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Page Petry: from front desk to top floor at Marriott

She checked into the Marriott with her family in 1979. Thirty-five years later, she’s still there, playing an integral role in the company’s technical growth


Soon after she graduated from college, Page Petry’s family was in the process of moving to Atlanta, GA. They were staying at the Marriott. She needed a job, so while they were there, Petry asked if there were any openings. She was hired as an hourly associate.

That was 1979. Today, she is senior vice president and continent CIO of the Americas at Marriott International, Inc (Bethesda, MD), a worldwide operator and franchisor of hotels and related lodging facilities.

The company’s lodging operations are organized by continents, with groups for the Americas, Asia Pacific, Europe and Middle East/Africa.

“I’m what is referred to as a continent CIO,” Petry explains. “I’m responsible to both IT and the people on the functional side of running a hospitality company. I work between those two environments. My focus is on the Marriott-branded hotels in the Americas, making sure we’re successfully delivering IT products and services. My lengthy title isn’t important to me; it’s what I can do for our hotels every day.”

She works with the groups that roll out new products and services to the hotels, making sure the hotels are positioned to be successful.

Striving for synergy in a growing company
“I also represent the needs of the hotels,” Petry says, “working with owners and franchisees on fundamental issues they want resolved. Maybe they don’t like the way support is being handled, maybe they have concerns about an initiative that’s being rolled out.”

At the same time, Petry works as the IT lead on company acquisitions being considered in North America. She was part of the discussion that led to Marriott’s announcement that the Atlantis, a Paradise Island resort in the Bahamas, will become part of Marriott’s portfolio of independent hotels around the world. She was involved in similar negotiations in 2012 when Marriott acquired the Gaylord hotel brand.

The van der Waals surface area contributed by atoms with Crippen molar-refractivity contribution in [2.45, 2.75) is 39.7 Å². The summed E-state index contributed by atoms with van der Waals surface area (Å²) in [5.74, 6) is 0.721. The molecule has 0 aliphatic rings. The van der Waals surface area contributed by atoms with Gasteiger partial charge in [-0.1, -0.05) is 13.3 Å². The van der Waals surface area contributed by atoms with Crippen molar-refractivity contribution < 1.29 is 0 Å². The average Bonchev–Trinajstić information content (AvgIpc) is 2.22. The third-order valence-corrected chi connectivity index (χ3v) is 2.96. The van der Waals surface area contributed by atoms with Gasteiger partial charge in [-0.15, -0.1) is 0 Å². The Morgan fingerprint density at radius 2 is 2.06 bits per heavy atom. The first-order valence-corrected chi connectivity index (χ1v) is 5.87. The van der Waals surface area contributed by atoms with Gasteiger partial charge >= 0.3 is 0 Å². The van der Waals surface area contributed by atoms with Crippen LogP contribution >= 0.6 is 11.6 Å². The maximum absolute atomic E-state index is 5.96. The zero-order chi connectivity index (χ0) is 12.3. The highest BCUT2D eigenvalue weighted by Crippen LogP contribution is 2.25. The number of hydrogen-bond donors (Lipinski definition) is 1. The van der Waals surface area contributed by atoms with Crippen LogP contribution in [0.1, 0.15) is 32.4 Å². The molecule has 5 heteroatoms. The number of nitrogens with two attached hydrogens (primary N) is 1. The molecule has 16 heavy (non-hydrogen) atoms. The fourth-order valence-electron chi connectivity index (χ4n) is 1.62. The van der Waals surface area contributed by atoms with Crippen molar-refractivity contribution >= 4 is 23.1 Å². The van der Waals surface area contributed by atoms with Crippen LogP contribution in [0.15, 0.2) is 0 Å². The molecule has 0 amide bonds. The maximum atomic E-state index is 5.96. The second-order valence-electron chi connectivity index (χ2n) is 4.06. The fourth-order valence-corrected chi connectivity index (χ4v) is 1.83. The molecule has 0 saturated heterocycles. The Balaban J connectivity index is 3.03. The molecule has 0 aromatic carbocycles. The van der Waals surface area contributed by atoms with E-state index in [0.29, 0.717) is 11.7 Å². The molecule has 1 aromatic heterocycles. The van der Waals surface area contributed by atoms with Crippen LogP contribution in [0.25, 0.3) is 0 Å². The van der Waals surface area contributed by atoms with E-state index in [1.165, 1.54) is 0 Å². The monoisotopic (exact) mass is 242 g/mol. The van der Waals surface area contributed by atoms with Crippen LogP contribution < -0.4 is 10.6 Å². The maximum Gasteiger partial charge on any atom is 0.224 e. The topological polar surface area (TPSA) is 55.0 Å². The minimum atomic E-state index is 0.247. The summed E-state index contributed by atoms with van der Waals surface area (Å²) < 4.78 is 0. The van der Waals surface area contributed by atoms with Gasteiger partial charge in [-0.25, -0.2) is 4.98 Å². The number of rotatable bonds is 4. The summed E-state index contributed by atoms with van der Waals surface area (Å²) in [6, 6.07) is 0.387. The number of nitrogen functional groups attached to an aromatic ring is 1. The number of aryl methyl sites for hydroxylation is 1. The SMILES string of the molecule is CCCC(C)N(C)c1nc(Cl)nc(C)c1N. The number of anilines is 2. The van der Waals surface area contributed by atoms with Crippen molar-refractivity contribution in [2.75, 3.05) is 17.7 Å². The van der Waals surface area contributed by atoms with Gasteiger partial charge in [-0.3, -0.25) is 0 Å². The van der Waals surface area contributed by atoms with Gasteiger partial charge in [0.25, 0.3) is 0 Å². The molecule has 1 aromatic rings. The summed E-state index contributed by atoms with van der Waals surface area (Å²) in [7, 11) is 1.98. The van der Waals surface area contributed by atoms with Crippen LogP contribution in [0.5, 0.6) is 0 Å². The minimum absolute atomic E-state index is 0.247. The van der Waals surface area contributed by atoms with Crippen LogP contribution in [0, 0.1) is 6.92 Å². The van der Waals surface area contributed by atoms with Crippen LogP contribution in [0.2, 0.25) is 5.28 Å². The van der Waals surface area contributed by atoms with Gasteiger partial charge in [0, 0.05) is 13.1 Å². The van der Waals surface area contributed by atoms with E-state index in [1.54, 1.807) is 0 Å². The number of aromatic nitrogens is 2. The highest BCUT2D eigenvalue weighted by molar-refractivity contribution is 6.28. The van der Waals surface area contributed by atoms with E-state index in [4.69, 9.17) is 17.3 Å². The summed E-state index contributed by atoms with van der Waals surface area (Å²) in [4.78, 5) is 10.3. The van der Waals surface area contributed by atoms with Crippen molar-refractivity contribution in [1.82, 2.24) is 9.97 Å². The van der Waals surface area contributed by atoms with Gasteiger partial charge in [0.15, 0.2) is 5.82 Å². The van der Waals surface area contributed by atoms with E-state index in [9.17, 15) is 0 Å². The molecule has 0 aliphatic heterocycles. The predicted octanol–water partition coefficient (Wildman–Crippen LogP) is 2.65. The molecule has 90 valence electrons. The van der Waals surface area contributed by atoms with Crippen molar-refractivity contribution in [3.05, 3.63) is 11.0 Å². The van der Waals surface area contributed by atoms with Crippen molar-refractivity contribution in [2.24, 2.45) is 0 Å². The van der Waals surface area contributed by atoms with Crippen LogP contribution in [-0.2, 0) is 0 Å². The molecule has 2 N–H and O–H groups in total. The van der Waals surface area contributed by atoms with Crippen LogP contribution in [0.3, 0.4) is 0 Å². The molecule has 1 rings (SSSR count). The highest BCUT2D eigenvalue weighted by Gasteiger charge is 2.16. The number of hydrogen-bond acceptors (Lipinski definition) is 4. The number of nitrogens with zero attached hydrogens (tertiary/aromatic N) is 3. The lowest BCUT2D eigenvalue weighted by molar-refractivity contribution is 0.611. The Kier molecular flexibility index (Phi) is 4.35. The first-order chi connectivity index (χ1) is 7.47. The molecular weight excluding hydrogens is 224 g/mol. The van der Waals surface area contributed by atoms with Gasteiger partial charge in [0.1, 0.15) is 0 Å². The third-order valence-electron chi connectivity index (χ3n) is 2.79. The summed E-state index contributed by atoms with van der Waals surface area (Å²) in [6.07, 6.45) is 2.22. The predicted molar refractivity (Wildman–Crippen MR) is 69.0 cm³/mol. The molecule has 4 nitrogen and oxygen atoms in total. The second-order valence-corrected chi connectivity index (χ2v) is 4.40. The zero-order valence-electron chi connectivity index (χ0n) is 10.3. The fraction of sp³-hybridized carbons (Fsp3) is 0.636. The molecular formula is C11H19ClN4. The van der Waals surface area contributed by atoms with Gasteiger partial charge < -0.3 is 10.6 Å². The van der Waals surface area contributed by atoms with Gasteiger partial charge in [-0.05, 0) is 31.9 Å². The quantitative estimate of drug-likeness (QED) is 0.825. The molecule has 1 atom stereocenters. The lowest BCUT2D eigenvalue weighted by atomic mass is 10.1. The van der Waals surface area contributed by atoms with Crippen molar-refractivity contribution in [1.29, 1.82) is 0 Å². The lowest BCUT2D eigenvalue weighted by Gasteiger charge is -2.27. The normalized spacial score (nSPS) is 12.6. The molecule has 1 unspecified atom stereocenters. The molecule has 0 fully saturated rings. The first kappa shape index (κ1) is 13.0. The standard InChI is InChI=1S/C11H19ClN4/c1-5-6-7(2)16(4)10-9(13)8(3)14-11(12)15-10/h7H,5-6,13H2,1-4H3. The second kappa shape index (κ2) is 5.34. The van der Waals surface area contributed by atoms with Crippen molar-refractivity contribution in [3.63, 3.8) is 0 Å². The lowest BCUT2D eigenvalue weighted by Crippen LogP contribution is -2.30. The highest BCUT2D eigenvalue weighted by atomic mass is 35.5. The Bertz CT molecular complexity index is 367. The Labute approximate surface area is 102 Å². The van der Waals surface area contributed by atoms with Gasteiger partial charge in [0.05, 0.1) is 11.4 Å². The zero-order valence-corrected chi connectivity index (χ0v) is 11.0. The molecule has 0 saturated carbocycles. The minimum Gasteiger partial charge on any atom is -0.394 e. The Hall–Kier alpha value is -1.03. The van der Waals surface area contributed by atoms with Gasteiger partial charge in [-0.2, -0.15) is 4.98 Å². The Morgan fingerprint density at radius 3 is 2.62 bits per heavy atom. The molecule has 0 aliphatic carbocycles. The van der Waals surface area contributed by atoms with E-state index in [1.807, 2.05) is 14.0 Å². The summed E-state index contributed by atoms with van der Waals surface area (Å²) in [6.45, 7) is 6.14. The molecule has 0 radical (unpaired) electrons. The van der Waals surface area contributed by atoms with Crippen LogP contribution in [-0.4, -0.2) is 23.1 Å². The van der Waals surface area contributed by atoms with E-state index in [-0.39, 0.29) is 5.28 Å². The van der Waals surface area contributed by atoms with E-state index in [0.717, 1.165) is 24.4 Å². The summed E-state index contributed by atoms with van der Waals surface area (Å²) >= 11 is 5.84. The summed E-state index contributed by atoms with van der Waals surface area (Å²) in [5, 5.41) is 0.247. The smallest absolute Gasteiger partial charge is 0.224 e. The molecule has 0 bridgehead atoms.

She notes that the hospitality industry is very competitive. “You want to deliver the best guest experience possible, and use technology to do that effectively,” Petry says.

Petry has four people reporting to her directly and about 200 indirect reports in the field. Her direct reports are all vice presidents responsible for areas like IT field support, hotel openings, new technology development and deployment, Internet operability and telephony.

Science from the start
A native of Plainfield, NJ, Petry herself does not have a technical degree but comes from a science-oriented family. Her father had a doctorate in chemical engineering and her mother had a masters in chemistry. “My mother was also a fabulous cook and loved to entertain, and I was drawn to the world of nutrition, which combined science with our lifestyle.”

She was a nutrition major at Syracuse University (Syracuse, NY) and earned her BS in that field in 1979, interned in a hospital nutrition department, and went back to school for her registered dietitian’s certificate. Then came her family’s move to Atlanta and their fateful stay at the Marriott.